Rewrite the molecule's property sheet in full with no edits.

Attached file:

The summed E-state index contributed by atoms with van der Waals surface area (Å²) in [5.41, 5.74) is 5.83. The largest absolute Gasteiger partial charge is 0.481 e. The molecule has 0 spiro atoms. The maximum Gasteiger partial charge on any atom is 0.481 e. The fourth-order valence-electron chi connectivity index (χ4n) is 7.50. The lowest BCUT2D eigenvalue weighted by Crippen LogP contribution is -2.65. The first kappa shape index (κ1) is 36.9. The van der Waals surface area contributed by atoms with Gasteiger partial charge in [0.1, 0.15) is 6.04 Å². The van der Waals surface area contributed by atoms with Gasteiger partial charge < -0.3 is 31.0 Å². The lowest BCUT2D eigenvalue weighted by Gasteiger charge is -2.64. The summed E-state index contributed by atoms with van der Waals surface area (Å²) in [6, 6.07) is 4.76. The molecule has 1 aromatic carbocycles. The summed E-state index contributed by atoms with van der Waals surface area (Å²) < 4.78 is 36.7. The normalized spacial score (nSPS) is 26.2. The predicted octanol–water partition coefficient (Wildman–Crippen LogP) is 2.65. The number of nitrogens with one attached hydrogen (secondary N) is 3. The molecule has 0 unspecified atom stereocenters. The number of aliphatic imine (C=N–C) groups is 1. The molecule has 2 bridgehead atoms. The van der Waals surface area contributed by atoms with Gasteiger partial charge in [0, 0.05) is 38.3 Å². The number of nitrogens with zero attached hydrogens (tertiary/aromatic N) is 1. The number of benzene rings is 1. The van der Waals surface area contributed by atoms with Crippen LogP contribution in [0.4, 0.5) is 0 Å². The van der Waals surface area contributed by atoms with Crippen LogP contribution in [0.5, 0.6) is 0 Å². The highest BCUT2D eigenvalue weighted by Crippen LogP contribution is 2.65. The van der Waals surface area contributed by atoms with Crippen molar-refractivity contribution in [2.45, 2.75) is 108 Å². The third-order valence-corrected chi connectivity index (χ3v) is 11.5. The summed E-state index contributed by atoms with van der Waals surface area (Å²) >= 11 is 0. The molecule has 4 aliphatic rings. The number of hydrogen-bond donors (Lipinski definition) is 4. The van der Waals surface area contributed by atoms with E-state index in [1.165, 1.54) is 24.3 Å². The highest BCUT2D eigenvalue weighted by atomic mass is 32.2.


The summed E-state index contributed by atoms with van der Waals surface area (Å²) in [5.41, 5.74) is 5.83. The largest absolute Gasteiger partial charge is 0.481 e. The molecule has 0 spiro atoms. The maximum Gasteiger partial charge on any atom is 0.481 e. The fourth-order valence-electron chi connectivity index (χ4n) is 7.50. The lowest BCUT2D eigenvalue weighted by Crippen LogP contribution is -2.65. The first kappa shape index (κ1) is 36.9. The van der Waals surface area contributed by atoms with Gasteiger partial charge in [0.1, 0.15) is 6.04 Å². The van der Waals surface area contributed by atoms with Gasteiger partial charge < -0.3 is 31.0 Å². The lowest BCUT2D eigenvalue weighted by Gasteiger charge is -2.64. The summed E-state index contributed by atoms with van der Waals surface area (Å²) in [6, 6.07) is 4.76. The molecule has 1 aromatic carbocycles. The summed E-state index contributed by atoms with van der Waals surface area (Å²) < 4.78 is 36.7. The normalized spacial score (nSPS) is 26.2. The predicted octanol–water partition coefficient (Wildman–Crippen LogP) is 2.65. The number of nitrogens with one attached hydrogen (secondary N) is 3. The molecule has 0 unspecified atom stereocenters. The number of aliphatic imine (C=N–C) groups is 1. The molecule has 2 bridgehead atoms. The van der Waals surface area contributed by atoms with Gasteiger partial charge in [0, 0.05) is 38.3 Å². The number of nitrogens with zero attached hydrogens (tertiary/aromatic N) is 1. The number of benzene rings is 1. The van der Waals surface area contributed by atoms with Crippen LogP contribution in [0.4, 0.5) is 0 Å². The van der Waals surface area contributed by atoms with Crippen LogP contribution in [0.5, 0.6) is 0 Å². The highest BCUT2D eigenvalue weighted by Crippen LogP contribution is 2.65. The van der Waals surface area contributed by atoms with Crippen molar-refractivity contribution in [2.45, 2.75) is 108 Å². The third-order valence-corrected chi connectivity index (χ3v) is 11.5. The summed E-state index contributed by atoms with van der Waals surface area (Å²) >= 11 is 0. The molecule has 4 aliphatic rings. The number of hydrogen-bond donors (Lipinski definition) is 4. The van der Waals surface area contributed by atoms with E-state index in [1.165, 1.54) is 24.3 Å². The highest BCUT2D eigenvalue weighted by atomic mass is 32.2.